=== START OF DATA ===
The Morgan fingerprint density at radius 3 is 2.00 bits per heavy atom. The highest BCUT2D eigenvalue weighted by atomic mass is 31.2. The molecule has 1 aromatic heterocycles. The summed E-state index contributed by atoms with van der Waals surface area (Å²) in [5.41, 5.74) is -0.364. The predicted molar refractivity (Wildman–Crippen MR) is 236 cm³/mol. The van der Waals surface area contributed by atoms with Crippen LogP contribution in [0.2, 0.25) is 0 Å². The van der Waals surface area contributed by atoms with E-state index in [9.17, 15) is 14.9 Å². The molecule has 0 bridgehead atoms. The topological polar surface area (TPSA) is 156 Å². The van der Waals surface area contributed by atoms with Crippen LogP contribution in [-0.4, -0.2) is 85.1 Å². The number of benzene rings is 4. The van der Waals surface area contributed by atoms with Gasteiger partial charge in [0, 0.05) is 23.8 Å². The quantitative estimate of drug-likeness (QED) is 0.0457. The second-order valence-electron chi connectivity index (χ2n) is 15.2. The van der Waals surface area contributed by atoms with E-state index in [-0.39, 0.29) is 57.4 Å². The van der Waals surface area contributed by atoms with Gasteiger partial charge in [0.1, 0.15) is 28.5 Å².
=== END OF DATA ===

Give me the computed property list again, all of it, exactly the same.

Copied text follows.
The Morgan fingerprint density at radius 3 is 2.00 bits per heavy atom. The highest BCUT2D eigenvalue weighted by atomic mass is 31.2. The molecule has 1 aromatic heterocycles. The summed E-state index contributed by atoms with van der Waals surface area (Å²) in [5.41, 5.74) is -0.364. The predicted molar refractivity (Wildman–Crippen MR) is 236 cm³/mol. The van der Waals surface area contributed by atoms with Crippen LogP contribution in [0.2, 0.25) is 0 Å². The van der Waals surface area contributed by atoms with E-state index in [9.17, 15) is 14.9 Å². The molecule has 0 bridgehead atoms. The topological polar surface area (TPSA) is 156 Å². The van der Waals surface area contributed by atoms with Crippen LogP contribution in [-0.4, -0.2) is 85.1 Å². The number of benzene rings is 4. The van der Waals surface area contributed by atoms with Gasteiger partial charge in [0, 0.05) is 23.8 Å². The quantitative estimate of drug-likeness (QED) is 0.0457. The second-order valence-electron chi connectivity index (χ2n) is 15.2. The van der Waals surface area contributed by atoms with E-state index in [-0.39, 0.29) is 57.4 Å². The van der Waals surface area contributed by atoms with Gasteiger partial charge in [0.1, 0.15) is 28.5 Å².